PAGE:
Writer: Steve Dinnen
There are rules to live by. And there are rules to invest by as well, if you want to do so profitably. One of the rules I learned, rather late, came from a friend who listened as I groused about losing 55% of the money I had invested in U.S. Steel. I was just sure it was going to bounce back and even added to my position trying to average down my cost per share.
“Ten percent and out,” he counseled. Once a stock loses 10%, it’s time to sell it. Yes, it may bounce back. But it could just as easily lose that 55%.
Probably two-thirds of my trades are losers. I count on the one-third win side to make my money, and since adopting this rule, I still see two-thirds of my trades as losers, but by limiting the downside on those losers my portfolio value has increased at a better rate.
While my friend’s 10% rule is completely arbitrary, J. Kelly Flynn (pictured) has a more scientific approach to investing, as well he should because he does it for a living for himself and clients at Prospective Value Partners, where he is chief investment officer. Flynn looks at metrics such as ROIC — return on invested capital — “a proxy for quality,” he said. Into this mix he blends weighted average cost of capital, or WACC. And the ROIC needs to exceed WACC. If not, he said, the company is destroying value when it deploys capital.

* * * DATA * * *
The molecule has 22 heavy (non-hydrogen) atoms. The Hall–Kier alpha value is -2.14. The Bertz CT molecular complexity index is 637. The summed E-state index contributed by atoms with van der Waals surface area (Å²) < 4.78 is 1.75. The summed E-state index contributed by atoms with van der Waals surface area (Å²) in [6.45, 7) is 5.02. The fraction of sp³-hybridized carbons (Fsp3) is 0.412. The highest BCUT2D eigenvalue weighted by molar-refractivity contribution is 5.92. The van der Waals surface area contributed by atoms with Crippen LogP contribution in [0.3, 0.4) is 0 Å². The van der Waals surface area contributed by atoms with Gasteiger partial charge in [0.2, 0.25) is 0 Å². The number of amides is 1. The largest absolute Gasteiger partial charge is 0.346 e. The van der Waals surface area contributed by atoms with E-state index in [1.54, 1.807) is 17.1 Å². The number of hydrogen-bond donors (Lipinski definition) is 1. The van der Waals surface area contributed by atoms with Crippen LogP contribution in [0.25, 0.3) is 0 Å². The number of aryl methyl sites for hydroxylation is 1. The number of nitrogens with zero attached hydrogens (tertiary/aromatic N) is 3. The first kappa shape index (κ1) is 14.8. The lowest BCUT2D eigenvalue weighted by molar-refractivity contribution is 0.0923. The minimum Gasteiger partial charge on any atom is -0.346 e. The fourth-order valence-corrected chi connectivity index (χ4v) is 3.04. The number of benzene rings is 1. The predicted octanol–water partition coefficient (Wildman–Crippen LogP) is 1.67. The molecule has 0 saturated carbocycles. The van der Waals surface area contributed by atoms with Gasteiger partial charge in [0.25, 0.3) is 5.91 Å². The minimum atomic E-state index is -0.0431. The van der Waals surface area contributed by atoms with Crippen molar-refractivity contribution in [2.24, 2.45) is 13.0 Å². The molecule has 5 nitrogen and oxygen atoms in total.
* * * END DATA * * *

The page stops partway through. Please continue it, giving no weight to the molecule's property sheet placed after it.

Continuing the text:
Flynn also likes a high free cash-flow yield. As an example (he’s not necessarily making a recommendation), Flynn points to Johnson & Johnson (JNJ). It has a market capitalization of around $450 billion, and about $20 billion of annual free cash flow, which gives it a cash flow yield of 4.5%.
“Everything is free cash-flow positive,” he said of the portfolio he manages. “To me, it’s all about growing cash flow over time, whether you’re a value or growth investor.” His portfolio currently has an aggregate FCF yield in excess of 7%.
All this number crunching brings discipline to Flynn’s investments. It’s not all numbers, though, as Flynn frequently talks to management teams and looks at qualitative measurements, such as changes in insider ownership.
Also on the qualitative end of the spectrum come some personal rules John Schmidt, a retired attorney from Principal Financial Group, follows when he’s making investment decisions. These should be easy to follow, right?
- Be fearful when others are greedy and be greedy when others are fearful. This is attributed to Warren Buffet.
- Don’t buy things you do not understand, e.g., cryptocurrencies, hedge funds, options.
- Distinguish between investments (intended to be held more than one year) and securities held for trading purposes, and limit your losses on securities held for trading.
- Be patient. Few people get rich quickly.